5. The name I find most mind-numbingly horrible and extremely offensive to the readers is Harry and Ginny’s youngest child, Albus Severus. Not just because that kid is totally gonna get picked on for having the dumbest name I’ve ever heard in my LIFE but because why the fuck would you fucking name your kid after Albus Dumbledore and Severus Snape?! Who are you, Harry? I don’t even know you anymore. Why? What logic is this? Oh, yeah, Dumbledore, who asked you to risk your life over and over and over and who raised you like a pig to be sacrificed at the altar.  And Severus Snape, a man who bullied and tormented you for 6 years, hated your father completely and was obsessed—frighteningly, all-consumingly obsessed—with your mother for his entire adolescent and adult life. Yeah, TOTES NAME YOUR SON AFTER THOSE TWO GUYS.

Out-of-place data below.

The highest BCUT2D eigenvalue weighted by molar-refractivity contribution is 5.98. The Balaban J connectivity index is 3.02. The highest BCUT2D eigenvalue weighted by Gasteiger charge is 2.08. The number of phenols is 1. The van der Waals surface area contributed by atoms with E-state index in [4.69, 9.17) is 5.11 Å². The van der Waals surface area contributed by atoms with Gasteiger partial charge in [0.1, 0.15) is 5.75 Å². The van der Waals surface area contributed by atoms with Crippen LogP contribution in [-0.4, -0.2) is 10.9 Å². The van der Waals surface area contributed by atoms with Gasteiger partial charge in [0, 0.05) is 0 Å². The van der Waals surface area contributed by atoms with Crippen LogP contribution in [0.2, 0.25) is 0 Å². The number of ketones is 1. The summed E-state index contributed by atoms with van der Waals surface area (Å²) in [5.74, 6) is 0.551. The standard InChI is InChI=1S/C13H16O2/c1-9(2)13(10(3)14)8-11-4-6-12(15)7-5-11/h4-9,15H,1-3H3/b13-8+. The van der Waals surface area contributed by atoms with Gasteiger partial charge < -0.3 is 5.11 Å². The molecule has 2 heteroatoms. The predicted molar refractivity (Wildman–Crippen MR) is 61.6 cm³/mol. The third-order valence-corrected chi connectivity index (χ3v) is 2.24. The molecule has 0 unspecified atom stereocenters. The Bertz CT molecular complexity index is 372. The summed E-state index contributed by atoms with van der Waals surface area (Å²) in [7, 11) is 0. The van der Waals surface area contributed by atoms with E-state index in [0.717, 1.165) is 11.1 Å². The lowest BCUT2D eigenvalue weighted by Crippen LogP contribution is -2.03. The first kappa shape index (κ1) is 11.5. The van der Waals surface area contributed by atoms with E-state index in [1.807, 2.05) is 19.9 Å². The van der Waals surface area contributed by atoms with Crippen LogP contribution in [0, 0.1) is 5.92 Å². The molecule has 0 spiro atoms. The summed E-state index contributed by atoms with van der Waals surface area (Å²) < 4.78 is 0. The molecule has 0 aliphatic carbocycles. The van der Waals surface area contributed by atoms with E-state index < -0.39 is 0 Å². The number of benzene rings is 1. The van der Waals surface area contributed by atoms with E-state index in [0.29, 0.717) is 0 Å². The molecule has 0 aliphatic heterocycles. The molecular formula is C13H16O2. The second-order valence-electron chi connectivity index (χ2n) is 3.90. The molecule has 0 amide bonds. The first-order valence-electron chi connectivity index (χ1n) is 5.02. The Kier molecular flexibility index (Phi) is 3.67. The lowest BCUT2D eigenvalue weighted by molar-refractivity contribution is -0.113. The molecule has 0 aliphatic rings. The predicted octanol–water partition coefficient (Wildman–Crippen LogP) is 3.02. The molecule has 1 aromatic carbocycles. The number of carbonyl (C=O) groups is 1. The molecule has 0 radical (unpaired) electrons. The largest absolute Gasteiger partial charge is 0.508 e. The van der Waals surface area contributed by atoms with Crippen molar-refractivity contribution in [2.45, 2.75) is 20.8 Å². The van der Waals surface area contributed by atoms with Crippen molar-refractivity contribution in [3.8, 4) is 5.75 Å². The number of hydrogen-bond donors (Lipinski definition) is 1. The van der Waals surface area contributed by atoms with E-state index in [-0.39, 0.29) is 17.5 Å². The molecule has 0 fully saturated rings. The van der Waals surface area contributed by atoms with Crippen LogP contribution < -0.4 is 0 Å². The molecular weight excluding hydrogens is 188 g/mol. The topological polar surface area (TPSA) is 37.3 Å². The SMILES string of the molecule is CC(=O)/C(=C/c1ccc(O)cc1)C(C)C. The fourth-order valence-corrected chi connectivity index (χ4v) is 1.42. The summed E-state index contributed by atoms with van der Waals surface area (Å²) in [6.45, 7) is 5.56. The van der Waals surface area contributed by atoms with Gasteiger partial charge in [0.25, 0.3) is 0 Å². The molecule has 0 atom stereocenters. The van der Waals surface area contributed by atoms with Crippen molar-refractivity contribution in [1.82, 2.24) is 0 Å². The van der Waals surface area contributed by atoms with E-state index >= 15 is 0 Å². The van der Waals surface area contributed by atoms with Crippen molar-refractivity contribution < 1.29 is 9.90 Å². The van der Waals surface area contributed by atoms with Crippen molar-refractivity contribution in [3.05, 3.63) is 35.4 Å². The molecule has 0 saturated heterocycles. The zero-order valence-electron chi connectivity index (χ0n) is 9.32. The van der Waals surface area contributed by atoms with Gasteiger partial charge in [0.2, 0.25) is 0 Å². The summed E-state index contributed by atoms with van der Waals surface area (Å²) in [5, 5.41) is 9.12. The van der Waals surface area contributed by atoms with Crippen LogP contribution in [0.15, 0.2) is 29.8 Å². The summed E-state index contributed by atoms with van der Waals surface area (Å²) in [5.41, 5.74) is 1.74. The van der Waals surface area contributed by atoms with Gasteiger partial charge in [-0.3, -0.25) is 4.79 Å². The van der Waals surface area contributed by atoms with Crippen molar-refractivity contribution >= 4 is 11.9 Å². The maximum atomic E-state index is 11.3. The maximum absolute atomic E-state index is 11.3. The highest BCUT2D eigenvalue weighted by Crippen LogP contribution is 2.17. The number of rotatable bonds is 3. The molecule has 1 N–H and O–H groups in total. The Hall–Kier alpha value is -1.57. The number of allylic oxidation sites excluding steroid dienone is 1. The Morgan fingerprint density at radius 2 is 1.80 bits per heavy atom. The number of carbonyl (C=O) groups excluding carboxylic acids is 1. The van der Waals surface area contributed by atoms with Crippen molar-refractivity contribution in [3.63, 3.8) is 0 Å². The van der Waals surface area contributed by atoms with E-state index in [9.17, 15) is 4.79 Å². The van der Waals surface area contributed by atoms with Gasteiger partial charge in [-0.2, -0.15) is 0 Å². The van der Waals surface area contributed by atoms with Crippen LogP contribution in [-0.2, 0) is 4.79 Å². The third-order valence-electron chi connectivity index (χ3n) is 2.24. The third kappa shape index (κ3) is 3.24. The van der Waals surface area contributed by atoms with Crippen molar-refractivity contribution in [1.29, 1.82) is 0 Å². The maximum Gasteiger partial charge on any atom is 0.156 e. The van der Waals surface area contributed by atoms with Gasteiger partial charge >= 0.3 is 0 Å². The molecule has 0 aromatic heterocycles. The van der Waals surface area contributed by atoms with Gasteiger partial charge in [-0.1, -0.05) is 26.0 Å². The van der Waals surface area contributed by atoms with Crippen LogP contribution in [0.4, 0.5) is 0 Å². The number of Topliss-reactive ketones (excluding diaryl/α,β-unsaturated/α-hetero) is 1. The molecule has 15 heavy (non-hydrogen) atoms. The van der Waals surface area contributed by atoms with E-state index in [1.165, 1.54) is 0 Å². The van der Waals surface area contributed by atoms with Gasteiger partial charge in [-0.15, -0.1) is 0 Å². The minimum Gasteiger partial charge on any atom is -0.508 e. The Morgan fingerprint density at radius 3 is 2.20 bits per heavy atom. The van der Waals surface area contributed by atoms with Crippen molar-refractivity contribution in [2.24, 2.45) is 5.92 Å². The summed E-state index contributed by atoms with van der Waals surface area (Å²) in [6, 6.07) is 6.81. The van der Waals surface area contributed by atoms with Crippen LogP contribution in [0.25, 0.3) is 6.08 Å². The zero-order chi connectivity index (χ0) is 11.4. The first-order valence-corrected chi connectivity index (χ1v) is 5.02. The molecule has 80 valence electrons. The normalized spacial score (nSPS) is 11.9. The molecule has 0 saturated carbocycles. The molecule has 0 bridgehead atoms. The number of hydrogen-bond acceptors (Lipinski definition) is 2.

6. For someone like me, the epilogue is especially unsatisfying because my idea of fulfilling, lifelong happiness does not involve marriage and children. It bothers me that we’re served this lackluster, uber-conventional, Babies Ever After ending and then we learn (in bits and pieces) the really interesting stuff—like careers and what happened to other, more interesting characters—after the goddamn book is out. Why couldn’t some of that shit have been the epilogue? It’s just so annoying that she’s presenting this—being happily married to people you met when you were fucking 11—as the way ALL her characters find lifelong happiness. That is not how life typically works out. Often times you don’t marry someone you met when you were 11. And if you do, you probably aren’t going to stay happy or married. Because like I said before, you change a lot from the time you’re 17 to the time you’re nearly fucking 40. And I know some people are all like “OMG, it’s a fantasy book!” Yeah, a fantasy book that is all about death and war and grief and fucking Nazism and totalitarianism. This fucking epilogue is such mood dissonance. It’s jarring and unpleasant because it’s so overwhelmingly—almost cartoonishly—happy and cutesy.